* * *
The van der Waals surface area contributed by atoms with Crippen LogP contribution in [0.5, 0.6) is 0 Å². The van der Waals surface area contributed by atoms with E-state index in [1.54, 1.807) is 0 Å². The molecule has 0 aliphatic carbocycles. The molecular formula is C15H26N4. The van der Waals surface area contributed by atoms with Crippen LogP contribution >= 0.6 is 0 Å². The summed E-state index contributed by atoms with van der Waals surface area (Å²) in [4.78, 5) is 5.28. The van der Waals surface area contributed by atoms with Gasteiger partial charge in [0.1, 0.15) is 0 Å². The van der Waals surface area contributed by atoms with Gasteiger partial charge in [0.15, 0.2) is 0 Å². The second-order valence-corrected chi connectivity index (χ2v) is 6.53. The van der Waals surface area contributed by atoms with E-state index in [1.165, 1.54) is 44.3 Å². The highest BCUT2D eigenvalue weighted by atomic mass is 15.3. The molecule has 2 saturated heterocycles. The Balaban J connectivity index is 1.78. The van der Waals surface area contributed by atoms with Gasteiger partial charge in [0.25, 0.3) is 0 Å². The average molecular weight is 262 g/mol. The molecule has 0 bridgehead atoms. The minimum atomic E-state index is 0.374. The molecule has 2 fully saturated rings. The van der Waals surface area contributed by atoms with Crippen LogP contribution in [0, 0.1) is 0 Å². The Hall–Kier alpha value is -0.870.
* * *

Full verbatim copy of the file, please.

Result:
The van der Waals surface area contributed by atoms with Crippen LogP contribution in [0.5, 0.6) is 0 Å². The van der Waals surface area contributed by atoms with E-state index in [1.54, 1.807) is 0 Å². The molecule has 0 aliphatic carbocycles. The molecular formula is C15H26N4. The van der Waals surface area contributed by atoms with Crippen LogP contribution >= 0.6 is 0 Å². The summed E-state index contributed by atoms with van der Waals surface area (Å²) in [4.78, 5) is 5.28. The van der Waals surface area contributed by atoms with Gasteiger partial charge in [0.1, 0.15) is 0 Å². The van der Waals surface area contributed by atoms with Gasteiger partial charge in [0.15, 0.2) is 0 Å². The second-order valence-corrected chi connectivity index (χ2v) is 6.53. The van der Waals surface area contributed by atoms with E-state index in [1.165, 1.54) is 44.3 Å². The highest BCUT2D eigenvalue weighted by atomic mass is 15.3. The molecule has 2 saturated heterocycles. The Balaban J connectivity index is 1.78. The van der Waals surface area contributed by atoms with Gasteiger partial charge in [0.25, 0.3) is 0 Å². The average molecular weight is 262 g/mol. The molecule has 0 bridgehead atoms. The minimum atomic E-state index is 0.374. The molecule has 2 fully saturated rings. The van der Waals surface area contributed by atoms with Crippen LogP contribution in [0, 0.1) is 0 Å². The Hall–Kier alpha value is -0.870.